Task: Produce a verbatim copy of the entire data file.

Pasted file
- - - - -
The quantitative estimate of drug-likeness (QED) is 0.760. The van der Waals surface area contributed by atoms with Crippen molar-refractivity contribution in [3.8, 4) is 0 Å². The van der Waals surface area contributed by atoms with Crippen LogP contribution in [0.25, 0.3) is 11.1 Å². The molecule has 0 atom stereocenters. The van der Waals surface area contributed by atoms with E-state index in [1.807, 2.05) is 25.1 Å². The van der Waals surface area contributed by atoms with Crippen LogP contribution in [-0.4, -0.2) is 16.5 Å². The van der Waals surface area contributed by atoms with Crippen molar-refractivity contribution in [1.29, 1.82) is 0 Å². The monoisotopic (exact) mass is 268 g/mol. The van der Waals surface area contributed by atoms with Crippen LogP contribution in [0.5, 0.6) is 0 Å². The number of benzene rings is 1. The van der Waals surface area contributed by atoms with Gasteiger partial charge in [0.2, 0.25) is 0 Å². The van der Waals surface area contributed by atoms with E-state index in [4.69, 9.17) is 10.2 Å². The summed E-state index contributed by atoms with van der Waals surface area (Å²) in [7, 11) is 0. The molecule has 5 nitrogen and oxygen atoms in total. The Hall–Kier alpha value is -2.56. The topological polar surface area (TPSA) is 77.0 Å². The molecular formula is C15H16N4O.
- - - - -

The quantitative estimate of drug-likeness (QED) is 0.760. The van der Waals surface area contributed by atoms with Crippen molar-refractivity contribution in [3.8, 4) is 0 Å². The van der Waals surface area contributed by atoms with Crippen LogP contribution in [0.25, 0.3) is 11.1 Å². The molecule has 0 atom stereocenters. The van der Waals surface area contributed by atoms with E-state index in [1.807, 2.05) is 25.1 Å². The van der Waals surface area contributed by atoms with Crippen LogP contribution in [-0.4, -0.2) is 16.5 Å². The van der Waals surface area contributed by atoms with Crippen molar-refractivity contribution in [1.29, 1.82) is 0 Å². The monoisotopic (exact) mass is 268 g/mol. The van der Waals surface area contributed by atoms with Crippen LogP contribution in [0.5, 0.6) is 0 Å². The number of benzene rings is 1. The van der Waals surface area contributed by atoms with Gasteiger partial charge in [0.2, 0.25) is 0 Å². The van der Waals surface area contributed by atoms with E-state index in [4.69, 9.17) is 10.2 Å². The summed E-state index contributed by atoms with van der Waals surface area (Å²) in [7, 11) is 0. The molecule has 5 nitrogen and oxygen atoms in total. The Hall–Kier alpha value is -2.56. The topological polar surface area (TPSA) is 77.0 Å². The molecular formula is C15H16N4O.